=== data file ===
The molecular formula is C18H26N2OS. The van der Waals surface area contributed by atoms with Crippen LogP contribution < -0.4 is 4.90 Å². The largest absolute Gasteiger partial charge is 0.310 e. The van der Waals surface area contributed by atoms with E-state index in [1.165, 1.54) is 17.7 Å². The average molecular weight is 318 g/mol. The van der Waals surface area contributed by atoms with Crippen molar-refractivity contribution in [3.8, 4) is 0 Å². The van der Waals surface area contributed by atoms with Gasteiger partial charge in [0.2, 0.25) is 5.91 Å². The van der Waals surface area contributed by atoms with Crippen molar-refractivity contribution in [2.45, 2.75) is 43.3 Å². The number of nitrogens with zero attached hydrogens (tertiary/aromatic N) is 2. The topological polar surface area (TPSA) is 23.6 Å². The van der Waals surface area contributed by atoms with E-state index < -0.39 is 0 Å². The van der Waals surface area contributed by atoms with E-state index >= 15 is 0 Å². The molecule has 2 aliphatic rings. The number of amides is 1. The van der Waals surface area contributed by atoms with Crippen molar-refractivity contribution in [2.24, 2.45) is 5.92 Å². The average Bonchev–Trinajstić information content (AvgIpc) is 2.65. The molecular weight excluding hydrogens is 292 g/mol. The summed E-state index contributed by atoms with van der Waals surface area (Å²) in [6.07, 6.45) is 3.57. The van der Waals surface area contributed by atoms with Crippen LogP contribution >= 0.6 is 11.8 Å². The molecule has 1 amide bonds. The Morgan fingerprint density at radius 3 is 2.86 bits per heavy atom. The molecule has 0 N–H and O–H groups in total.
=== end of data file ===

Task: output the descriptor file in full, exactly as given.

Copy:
The molecular formula is C18H26N2OS. The van der Waals surface area contributed by atoms with Crippen LogP contribution < -0.4 is 4.90 Å². The largest absolute Gasteiger partial charge is 0.310 e. The van der Waals surface area contributed by atoms with E-state index in [1.165, 1.54) is 17.7 Å². The average molecular weight is 318 g/mol. The van der Waals surface area contributed by atoms with Crippen molar-refractivity contribution in [3.8, 4) is 0 Å². The van der Waals surface area contributed by atoms with Gasteiger partial charge in [0.2, 0.25) is 5.91 Å². The van der Waals surface area contributed by atoms with Crippen molar-refractivity contribution in [2.45, 2.75) is 43.3 Å². The number of nitrogens with zero attached hydrogens (tertiary/aromatic N) is 2. The topological polar surface area (TPSA) is 23.6 Å². The van der Waals surface area contributed by atoms with E-state index < -0.39 is 0 Å². The van der Waals surface area contributed by atoms with E-state index >= 15 is 0 Å². The molecule has 2 aliphatic rings. The number of amides is 1. The van der Waals surface area contributed by atoms with Crippen molar-refractivity contribution in [2.24, 2.45) is 5.92 Å². The average Bonchev–Trinajstić information content (AvgIpc) is 2.65. The molecular weight excluding hydrogens is 292 g/mol. The summed E-state index contributed by atoms with van der Waals surface area (Å²) in [6.07, 6.45) is 3.57. The van der Waals surface area contributed by atoms with Crippen LogP contribution >= 0.6 is 11.8 Å². The molecule has 1 amide bonds. The Morgan fingerprint density at radius 3 is 2.86 bits per heavy atom. The molecule has 0 N–H and O–H groups in total.